The mainstream corporate media is visibly dying out in the United States and around the world — and their problems are about to get worse: Anti-Media just rolled out its new project, “The Homepage of Independent Media.” Anti-Media’s new homepage Read More
(UB) – Political discussions about immigrants often include the claim that there is a relationship between immigration patterns and increased crime. However, results of a University at Buffalo-led study find no links between the two. In fact, immigration actually appears Read More
(7513Media) – Since Donald Trump has been elected President, there has been a resurgence in Black Bloc tactics in resistance to the agenda of the new administration. Many anti-fascist groups feel the Trump presidency is a direct threat and are willing to Read More
(Sputnik) – The number of new births in China increased by 1.3 million to reach 17.86 million last year due to the government’s newly adopted two-child policy. But this is not enough to cover for a shrinking workforce as the country’s Read More
(GV) – Over the past several months, Burundi’s ongoing political-security crisis has exacerbated diplomatic tensions and local economic decline. In mid-2015, the repression of protests against the president’s controversial third term led to a failed coup and armed rebellions, sparking a Read More
(WWF) – From the heart of the Congo Basin rainforest grows a dream from two indigenous Baka girls. Christelle Toumba Toumba and Edith Imelda Saloh, both 15 years old, are two out of five indigenous Baka children attending Government Secondary Read More
(SCF) – Because it’s not in Russia’s best interests to do so, the Kremlin hasn’t sought an unnecessary confrontation with the West. The suggestion that some Russians live in a Cold War era mindset easily applies to the US military industrial Read More
(GVO) – In December 2016, a long-term Afghan resident of Japan and more recently, Okinawa, was accused of being a terrorist — without any proof — by an American military unit that is stationed in the prefecture. Rumors spread quickly across social media Read More
(Sputnik) – President of Sinn Fein Gerry Adams says pulling Northern Ireland out of the EU along with the rest of the UK will “destroy” the 1998 Good Friday Accords that were instrumental in ending violence in Ireland. At a Read More
(HRW) – Donald Trump takes office today having vowed to enact policies that would threaten rights at home and abroad if actually implemented, Human Rights Watch said today. Human rights advocates, elected officials, and members of the public should press Read More
(FEE) – It’s flu season and for the past two days you’ve had a headache and sore throat. You learn that 90% of people who actually have the flu also have those symptoms, which makes you worry. Does that mean the Read More
(Reprieve) – The UK Supreme Court has today unanimously rejected the government’s attempts to prevent a case brought by victims of a British-American ‘rendition’ operation from being heard. All seven judges ruled that a claim brought by an anti-Gaddafi dissident and Read More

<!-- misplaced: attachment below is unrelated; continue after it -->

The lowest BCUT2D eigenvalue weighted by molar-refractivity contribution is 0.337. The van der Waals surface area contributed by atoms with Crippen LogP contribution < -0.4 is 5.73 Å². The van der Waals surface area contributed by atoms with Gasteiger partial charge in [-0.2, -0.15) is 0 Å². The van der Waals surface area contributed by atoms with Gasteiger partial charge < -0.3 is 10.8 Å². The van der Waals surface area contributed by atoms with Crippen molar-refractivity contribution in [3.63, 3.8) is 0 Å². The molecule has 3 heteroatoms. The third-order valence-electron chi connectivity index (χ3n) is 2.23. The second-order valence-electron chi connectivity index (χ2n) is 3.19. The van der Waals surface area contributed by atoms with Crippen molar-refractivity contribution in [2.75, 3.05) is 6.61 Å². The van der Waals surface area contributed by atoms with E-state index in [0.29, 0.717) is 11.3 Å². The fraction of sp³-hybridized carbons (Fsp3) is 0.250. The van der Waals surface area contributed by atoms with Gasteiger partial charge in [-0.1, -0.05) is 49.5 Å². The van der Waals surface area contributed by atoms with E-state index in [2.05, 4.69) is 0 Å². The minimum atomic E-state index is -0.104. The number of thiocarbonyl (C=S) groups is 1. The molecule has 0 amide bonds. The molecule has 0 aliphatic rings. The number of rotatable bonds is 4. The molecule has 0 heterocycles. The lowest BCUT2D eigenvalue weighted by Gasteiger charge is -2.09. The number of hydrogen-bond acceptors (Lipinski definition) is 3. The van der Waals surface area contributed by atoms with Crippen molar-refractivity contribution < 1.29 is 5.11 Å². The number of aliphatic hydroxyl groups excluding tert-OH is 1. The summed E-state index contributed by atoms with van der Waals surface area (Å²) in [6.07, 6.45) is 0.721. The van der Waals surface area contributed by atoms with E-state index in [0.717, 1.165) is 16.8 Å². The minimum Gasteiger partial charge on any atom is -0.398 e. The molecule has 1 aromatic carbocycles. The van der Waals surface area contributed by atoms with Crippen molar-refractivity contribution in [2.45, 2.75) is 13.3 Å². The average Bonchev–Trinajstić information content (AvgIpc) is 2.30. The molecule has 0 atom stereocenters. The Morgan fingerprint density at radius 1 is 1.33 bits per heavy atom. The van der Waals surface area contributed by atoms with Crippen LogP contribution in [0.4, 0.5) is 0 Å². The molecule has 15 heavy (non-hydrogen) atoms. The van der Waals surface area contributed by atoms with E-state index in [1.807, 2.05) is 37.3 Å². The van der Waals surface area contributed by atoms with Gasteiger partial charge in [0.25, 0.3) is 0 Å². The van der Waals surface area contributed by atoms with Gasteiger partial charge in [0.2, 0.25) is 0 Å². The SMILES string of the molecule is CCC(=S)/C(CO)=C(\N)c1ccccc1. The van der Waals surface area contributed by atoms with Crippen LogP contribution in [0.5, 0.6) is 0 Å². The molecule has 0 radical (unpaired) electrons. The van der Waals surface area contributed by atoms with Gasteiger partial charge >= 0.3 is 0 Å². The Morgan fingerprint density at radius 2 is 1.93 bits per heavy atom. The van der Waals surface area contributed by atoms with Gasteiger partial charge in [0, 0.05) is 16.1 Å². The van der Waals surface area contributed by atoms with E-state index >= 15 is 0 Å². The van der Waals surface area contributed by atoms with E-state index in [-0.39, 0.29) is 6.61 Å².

The director of the CIA, John Brennan, has warned President-elect Donald Trump against resuming the use of torture.
Mr Brennan told the BBC, in an interview broadcast this morning, that “the overwhelming majority of CIA officers would not want to get back into” the use of torture such as waterboarding. He added: “Without a doubt the CIA really took some body blows as a result of its experiences.”
President-elect Trump has said he would “bring back waterboarding” and “a hell of a lot worse.” Last week, he told the New York Times that “if [torture] is so important to the American people, I would go for it.” Trump’s choice to succeed John Brennan as CIA chief, Mike Pompeo, has incorrectly suggested that torture is legal.
A Yemeni civilian who lost two innocent relatives to a 2012 covert drone strike has written to President Obama to ask for an apology – in return for which he will drop a court case, due to be heard in Washington DC tomorrow.
Faisal bin ali Jaber lost his brother in law – a preacher who campaigned against Al Qaeda – and his nephew, a local policeman, in an August 29, 2012 strike on the village of Kashamir in Yemen.
Mr Jaber – an environmental engineer – will tomorrow (Tuesday) travel to Washington DC to attend what will be the first ever US appellate court hearing in a case brought by a civilian victim of the covert drone program.
There were several important outcomes of the previous three-day visit made by India’s Prime Minister Narendra Modi to Japan (from November 10 to November 12, 2016), but it is the Cooperation Agreement on the development of high-speed railway transport that attracts particular attention.
It, alongside other facts that have emerged over the past few years, has led to Bloomberg publishing a thesis by American Orientalist Jeffrey Kingston on the expansion of the “rail wars” between Japan and China, which is taking on an almost global nature. This time it has manifested itself in the territory of India. The participants of the so-called “war” are resorting to methods that include both political influence on the leadership of the country that announces a tender for the construction of transport infrastructure, as well as the financial and technology attractiveness of the proposed projects.
China and Japan, the two global leaders in the construction of high-speed railways, have used these tools in full in the course of the first such tender announced by Indonesia last summer. A year ago, we briefly described the dramatic development of the Japan-China struggle to win the order to develop and implement the construction project of the 140-km long Jakarta-Bandung high-speed railway on the island of Java worth more than 5 billion dollars. The government of Indonesia found itself in a situation that can only be described as “dramatic” as it had to choose the winner out of the two leading Asian powers.